Aerts heart operation no longer needed, but retirement possible anyway
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Thursday, April 28, 2011

Aerts heart operation no longer needed, but retirement possible anyway

by VeloNation Press at 8:59 AM EST   comments
Categories: Pro Cycling, Injury
Rhythm abnormalities deemed a nuisance rather than a danger

Mario AertsA heart operation for Mario Aerts, scheduled for yesterday, has been canceled and the rider has been told that he no longer needs the invasive treatment.

The Belgian rider has long suffered from heart rhythm irregularities and with the frequency increasing this year, he became concerned. “When I sprinted up a hill, it got worse,” he told the news agency Belga recently. “The doctors in Leuven told me that I could continue racing, but if I fainted I should report it immediately. Well, I don't want to faint on my bike when I'm riding at 60 km/h!”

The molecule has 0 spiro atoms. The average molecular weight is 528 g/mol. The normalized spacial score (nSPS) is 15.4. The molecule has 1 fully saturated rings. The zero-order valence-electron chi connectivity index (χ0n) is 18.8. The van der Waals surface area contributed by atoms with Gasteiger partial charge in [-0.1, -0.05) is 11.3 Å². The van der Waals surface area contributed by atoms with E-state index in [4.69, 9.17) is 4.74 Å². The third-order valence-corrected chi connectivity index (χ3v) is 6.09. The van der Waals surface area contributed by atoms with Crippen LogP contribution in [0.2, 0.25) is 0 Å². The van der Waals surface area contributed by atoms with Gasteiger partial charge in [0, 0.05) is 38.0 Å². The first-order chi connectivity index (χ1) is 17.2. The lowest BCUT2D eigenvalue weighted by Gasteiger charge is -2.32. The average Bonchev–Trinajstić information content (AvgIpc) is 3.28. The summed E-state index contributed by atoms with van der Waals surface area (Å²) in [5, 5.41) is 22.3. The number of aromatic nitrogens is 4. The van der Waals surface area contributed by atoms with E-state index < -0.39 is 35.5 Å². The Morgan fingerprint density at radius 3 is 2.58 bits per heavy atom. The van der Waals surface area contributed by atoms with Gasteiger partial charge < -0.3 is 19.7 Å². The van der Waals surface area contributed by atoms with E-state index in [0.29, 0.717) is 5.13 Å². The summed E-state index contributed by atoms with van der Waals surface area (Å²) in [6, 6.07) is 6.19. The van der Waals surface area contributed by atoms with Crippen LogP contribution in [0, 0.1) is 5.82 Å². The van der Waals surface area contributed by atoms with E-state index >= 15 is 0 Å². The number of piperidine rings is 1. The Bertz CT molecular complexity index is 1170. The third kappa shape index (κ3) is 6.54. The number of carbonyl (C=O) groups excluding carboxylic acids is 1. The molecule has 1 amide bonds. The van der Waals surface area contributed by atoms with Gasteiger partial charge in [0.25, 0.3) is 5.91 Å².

Team doctor Jan Mathieu previously backed the operation, but has now concluded that it is not necessary.

“Prof. Heidbuchel has submitted Mario Aerts to an electrophysiological control. It has shown than his problems are caused by non-dangerous extrasystoles which will not take him away from sport. They are only annoying,” he wrote on the team website.

With no danger to the rider, it has been decided to leave them as they are. “Their origin is too close to the heart to take the risk of eliminating them,” he explained.

The news may increase the chance of the 36 year old being selected for this year’s Tour. He previously stated that missing the race due to the heart treatment was a big concern of his.

However Mathieu also leaves open the possibility that he could retire. “I told him that he can keep going without risk,” he said to Sporza. “But mentally it is a different matter. He is 36 now. I think Mario will consider his future in the days ahead.”

Aerts has had a solid career, with his results including victory in the 2002 Flèche Wallonne, 15th overall in the Vuelta a España, 21st in the Tour de France plus eighth in the Olympic road race in 2008.


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